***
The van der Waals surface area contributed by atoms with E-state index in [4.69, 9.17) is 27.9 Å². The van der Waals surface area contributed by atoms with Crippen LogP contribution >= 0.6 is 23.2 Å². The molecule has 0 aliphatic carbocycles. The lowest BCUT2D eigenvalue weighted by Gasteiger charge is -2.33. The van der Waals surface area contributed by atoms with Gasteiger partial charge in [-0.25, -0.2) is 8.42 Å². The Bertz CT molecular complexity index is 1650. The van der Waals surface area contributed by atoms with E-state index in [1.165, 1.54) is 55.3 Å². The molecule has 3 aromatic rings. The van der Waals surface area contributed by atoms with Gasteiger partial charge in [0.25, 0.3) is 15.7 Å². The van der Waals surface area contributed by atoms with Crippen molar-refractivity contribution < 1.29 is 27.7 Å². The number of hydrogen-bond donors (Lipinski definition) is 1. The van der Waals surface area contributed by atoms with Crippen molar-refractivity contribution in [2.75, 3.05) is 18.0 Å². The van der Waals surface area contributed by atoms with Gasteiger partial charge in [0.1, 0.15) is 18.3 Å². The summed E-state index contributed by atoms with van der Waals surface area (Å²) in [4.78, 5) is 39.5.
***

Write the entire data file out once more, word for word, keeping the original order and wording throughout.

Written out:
The van der Waals surface area contributed by atoms with E-state index in [4.69, 9.17) is 27.9 Å². The van der Waals surface area contributed by atoms with Crippen LogP contribution >= 0.6 is 23.2 Å². The molecule has 0 aliphatic carbocycles. The lowest BCUT2D eigenvalue weighted by Gasteiger charge is -2.33. The van der Waals surface area contributed by atoms with Gasteiger partial charge in [-0.25, -0.2) is 8.42 Å². The Bertz CT molecular complexity index is 1650. The van der Waals surface area contributed by atoms with E-state index in [1.165, 1.54) is 55.3 Å². The molecule has 3 aromatic rings. The van der Waals surface area contributed by atoms with Gasteiger partial charge in [0.25, 0.3) is 15.7 Å². The van der Waals surface area contributed by atoms with Crippen molar-refractivity contribution < 1.29 is 27.7 Å². The number of hydrogen-bond donors (Lipinski definition) is 1. The van der Waals surface area contributed by atoms with Crippen molar-refractivity contribution in [2.75, 3.05) is 18.0 Å². The van der Waals surface area contributed by atoms with Gasteiger partial charge in [0.1, 0.15) is 18.3 Å². The summed E-state index contributed by atoms with van der Waals surface area (Å²) in [4.78, 5) is 39.5.